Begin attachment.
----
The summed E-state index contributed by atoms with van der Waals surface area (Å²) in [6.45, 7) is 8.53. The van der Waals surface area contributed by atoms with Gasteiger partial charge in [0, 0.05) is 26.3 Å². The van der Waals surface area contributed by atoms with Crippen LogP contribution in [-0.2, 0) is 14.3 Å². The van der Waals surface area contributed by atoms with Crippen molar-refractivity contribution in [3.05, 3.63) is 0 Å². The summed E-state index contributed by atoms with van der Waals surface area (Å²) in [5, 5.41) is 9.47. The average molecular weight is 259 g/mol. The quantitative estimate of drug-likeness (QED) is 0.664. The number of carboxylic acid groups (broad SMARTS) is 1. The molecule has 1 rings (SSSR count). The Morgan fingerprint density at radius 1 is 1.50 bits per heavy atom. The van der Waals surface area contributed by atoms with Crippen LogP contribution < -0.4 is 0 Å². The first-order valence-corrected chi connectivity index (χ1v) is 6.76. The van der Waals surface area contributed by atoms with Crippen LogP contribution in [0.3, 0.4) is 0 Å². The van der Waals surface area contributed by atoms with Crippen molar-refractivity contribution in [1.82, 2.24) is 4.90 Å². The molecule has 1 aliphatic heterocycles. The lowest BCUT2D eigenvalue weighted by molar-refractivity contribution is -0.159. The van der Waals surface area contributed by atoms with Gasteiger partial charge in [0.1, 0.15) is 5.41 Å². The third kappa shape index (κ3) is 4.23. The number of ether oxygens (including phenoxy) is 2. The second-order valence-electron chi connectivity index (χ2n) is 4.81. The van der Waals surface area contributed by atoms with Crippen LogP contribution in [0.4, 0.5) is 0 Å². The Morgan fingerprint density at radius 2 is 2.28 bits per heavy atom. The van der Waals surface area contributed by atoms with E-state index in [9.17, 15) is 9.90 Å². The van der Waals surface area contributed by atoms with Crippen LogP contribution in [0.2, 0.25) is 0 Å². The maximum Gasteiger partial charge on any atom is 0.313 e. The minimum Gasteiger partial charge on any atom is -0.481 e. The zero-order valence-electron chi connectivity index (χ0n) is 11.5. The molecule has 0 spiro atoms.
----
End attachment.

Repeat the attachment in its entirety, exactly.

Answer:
The summed E-state index contributed by atoms with van der Waals surface area (Å²) in [6.45, 7) is 8.53. The van der Waals surface area contributed by atoms with Gasteiger partial charge in [0, 0.05) is 26.3 Å². The van der Waals surface area contributed by atoms with Crippen LogP contribution in [-0.2, 0) is 14.3 Å². The van der Waals surface area contributed by atoms with Crippen molar-refractivity contribution in [3.05, 3.63) is 0 Å². The summed E-state index contributed by atoms with van der Waals surface area (Å²) in [5, 5.41) is 9.47. The average molecular weight is 259 g/mol. The quantitative estimate of drug-likeness (QED) is 0.664. The number of carboxylic acid groups (broad SMARTS) is 1. The molecule has 1 rings (SSSR count). The Morgan fingerprint density at radius 1 is 1.50 bits per heavy atom. The van der Waals surface area contributed by atoms with Crippen LogP contribution < -0.4 is 0 Å². The first-order valence-corrected chi connectivity index (χ1v) is 6.76. The van der Waals surface area contributed by atoms with Crippen LogP contribution in [0.3, 0.4) is 0 Å². The van der Waals surface area contributed by atoms with Crippen molar-refractivity contribution in [1.82, 2.24) is 4.90 Å². The molecule has 1 aliphatic heterocycles. The lowest BCUT2D eigenvalue weighted by molar-refractivity contribution is -0.159. The van der Waals surface area contributed by atoms with Gasteiger partial charge in [0.1, 0.15) is 5.41 Å². The third kappa shape index (κ3) is 4.23. The number of ether oxygens (including phenoxy) is 2. The second-order valence-electron chi connectivity index (χ2n) is 4.81. The van der Waals surface area contributed by atoms with Crippen LogP contribution in [0.4, 0.5) is 0 Å². The Morgan fingerprint density at radius 2 is 2.28 bits per heavy atom. The van der Waals surface area contributed by atoms with E-state index in [9.17, 15) is 9.90 Å². The van der Waals surface area contributed by atoms with Crippen LogP contribution in [0.2, 0.25) is 0 Å². The maximum Gasteiger partial charge on any atom is 0.313 e. The minimum Gasteiger partial charge on any atom is -0.481 e. The zero-order valence-electron chi connectivity index (χ0n) is 11.5. The molecule has 0 spiro atoms.